I went to speak to Harrison to tell him I would have had him, and was gobsmacked when I asked where he’d come in B Class and he said he’d won! I congratulated him and then suddenly realised that I must have been 2nd!

I was chuffed to bits to pick up my trophy (plus one for 6th in the Class B championship from last year), and I was actually half way home before Steve Bailey posted a Facebook message telling me I’d actually got the fastest lap in class for that race!

Not only that, but I was now 2nd in the B class championship and 11th in the overall standings!

I was buzzing about it for days afterwards – and what a present on my 40th birthday weekend?


So we’d gone from abject despair, barely getting around a damp track, to an amazing comeback drive in torrential rain, to an even better drive on a warm dry track – all in one day! My best results ever, and on my favourite track.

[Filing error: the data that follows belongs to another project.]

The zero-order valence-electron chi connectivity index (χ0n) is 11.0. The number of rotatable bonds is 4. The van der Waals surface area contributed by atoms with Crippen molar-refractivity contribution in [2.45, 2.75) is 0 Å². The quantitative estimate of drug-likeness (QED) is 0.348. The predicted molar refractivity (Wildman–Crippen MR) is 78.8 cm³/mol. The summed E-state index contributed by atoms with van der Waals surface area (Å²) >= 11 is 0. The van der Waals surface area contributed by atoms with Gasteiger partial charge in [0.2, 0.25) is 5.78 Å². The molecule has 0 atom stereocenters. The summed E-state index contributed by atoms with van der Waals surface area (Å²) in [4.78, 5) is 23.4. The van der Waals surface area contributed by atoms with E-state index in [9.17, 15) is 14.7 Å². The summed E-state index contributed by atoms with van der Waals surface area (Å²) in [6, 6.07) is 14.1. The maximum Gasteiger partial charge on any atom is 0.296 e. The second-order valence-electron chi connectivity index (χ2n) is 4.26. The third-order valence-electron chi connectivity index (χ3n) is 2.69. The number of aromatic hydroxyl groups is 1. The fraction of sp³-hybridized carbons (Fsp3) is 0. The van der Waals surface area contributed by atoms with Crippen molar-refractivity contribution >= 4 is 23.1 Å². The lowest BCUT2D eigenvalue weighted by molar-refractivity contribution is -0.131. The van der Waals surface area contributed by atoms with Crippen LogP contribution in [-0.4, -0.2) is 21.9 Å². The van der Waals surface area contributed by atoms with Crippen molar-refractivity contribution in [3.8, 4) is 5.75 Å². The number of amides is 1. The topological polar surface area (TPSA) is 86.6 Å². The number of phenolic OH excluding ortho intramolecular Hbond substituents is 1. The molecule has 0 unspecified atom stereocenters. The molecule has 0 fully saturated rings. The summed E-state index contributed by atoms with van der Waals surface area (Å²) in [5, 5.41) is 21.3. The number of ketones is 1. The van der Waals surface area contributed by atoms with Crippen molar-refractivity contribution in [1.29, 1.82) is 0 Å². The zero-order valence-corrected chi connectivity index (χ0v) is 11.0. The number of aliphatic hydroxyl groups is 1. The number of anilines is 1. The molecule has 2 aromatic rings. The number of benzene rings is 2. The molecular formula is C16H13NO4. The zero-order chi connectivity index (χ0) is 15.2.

I was amazing to be back with the Vee crowd again, if the day was a bit rushed, and I can’t wait to get back out there on May 1st for the full GP track at Brands Hatch.

Brands is my least favourite circuit, so it should give us a good idea whether my Oulton track knowledge was what made me fast, or if we’ve got as good a car this year as I think.

I’ll also be announcing something else in a few days time, so watch this space!


Videos –

Race 1

Race 2